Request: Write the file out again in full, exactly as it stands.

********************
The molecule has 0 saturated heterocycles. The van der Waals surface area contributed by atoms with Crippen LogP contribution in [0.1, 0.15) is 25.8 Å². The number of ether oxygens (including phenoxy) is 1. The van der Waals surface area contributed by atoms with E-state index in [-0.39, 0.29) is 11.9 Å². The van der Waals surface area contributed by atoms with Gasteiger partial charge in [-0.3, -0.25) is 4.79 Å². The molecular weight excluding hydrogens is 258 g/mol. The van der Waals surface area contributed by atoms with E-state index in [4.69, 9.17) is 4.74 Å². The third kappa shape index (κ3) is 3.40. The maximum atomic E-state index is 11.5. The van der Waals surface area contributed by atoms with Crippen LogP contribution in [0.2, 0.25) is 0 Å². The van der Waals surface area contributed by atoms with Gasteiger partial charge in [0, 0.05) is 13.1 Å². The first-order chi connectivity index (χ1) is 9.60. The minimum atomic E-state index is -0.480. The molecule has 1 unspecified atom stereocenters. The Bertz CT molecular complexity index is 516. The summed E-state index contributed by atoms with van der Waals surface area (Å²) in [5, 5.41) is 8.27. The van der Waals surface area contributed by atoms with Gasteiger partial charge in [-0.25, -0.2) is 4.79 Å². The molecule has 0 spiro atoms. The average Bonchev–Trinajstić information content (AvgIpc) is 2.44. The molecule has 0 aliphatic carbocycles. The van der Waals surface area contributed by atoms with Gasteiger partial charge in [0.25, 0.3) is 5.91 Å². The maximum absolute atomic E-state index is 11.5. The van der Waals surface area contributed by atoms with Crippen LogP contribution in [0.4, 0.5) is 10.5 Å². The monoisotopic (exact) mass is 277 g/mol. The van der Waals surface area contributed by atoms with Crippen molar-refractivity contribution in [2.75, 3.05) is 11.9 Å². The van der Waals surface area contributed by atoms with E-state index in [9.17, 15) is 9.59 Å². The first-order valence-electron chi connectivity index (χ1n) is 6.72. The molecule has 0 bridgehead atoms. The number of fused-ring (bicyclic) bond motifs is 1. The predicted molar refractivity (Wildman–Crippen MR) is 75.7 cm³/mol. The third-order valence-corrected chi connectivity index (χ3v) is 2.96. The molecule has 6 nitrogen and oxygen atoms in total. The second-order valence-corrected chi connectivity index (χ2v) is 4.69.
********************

The molecule has 0 saturated heterocycles. The van der Waals surface area contributed by atoms with Crippen LogP contribution in [0.1, 0.15) is 25.8 Å². The number of ether oxygens (including phenoxy) is 1. The van der Waals surface area contributed by atoms with E-state index in [-0.39, 0.29) is 11.9 Å². The van der Waals surface area contributed by atoms with Gasteiger partial charge in [-0.3, -0.25) is 4.79 Å². The molecular weight excluding hydrogens is 258 g/mol. The van der Waals surface area contributed by atoms with E-state index in [4.69, 9.17) is 4.74 Å². The third kappa shape index (κ3) is 3.40. The maximum atomic E-state index is 11.5. The van der Waals surface area contributed by atoms with Crippen LogP contribution in [0.2, 0.25) is 0 Å². The van der Waals surface area contributed by atoms with Gasteiger partial charge in [0, 0.05) is 13.1 Å². The first-order chi connectivity index (χ1) is 9.60. The minimum atomic E-state index is -0.480. The molecule has 1 unspecified atom stereocenters. The Bertz CT molecular complexity index is 516. The summed E-state index contributed by atoms with van der Waals surface area (Å²) in [5, 5.41) is 8.27. The van der Waals surface area contributed by atoms with Gasteiger partial charge in [-0.25, -0.2) is 4.79 Å². The molecule has 0 spiro atoms. The average Bonchev–Trinajstić information content (AvgIpc) is 2.44. The molecule has 0 aliphatic carbocycles. The van der Waals surface area contributed by atoms with Gasteiger partial charge in [0.25, 0.3) is 5.91 Å². The maximum absolute atomic E-state index is 11.5. The van der Waals surface area contributed by atoms with Crippen LogP contribution in [0.4, 0.5) is 10.5 Å². The monoisotopic (exact) mass is 277 g/mol. The van der Waals surface area contributed by atoms with Crippen molar-refractivity contribution in [2.75, 3.05) is 11.9 Å². The van der Waals surface area contributed by atoms with E-state index in [9.17, 15) is 9.59 Å². The first-order valence-electron chi connectivity index (χ1n) is 6.72. The molecule has 0 bridgehead atoms. The number of fused-ring (bicyclic) bond motifs is 1. The predicted molar refractivity (Wildman–Crippen MR) is 75.7 cm³/mol. The third-order valence-corrected chi connectivity index (χ3v) is 2.96. The molecule has 6 nitrogen and oxygen atoms in total. The second-order valence-corrected chi connectivity index (χ2v) is 4.69.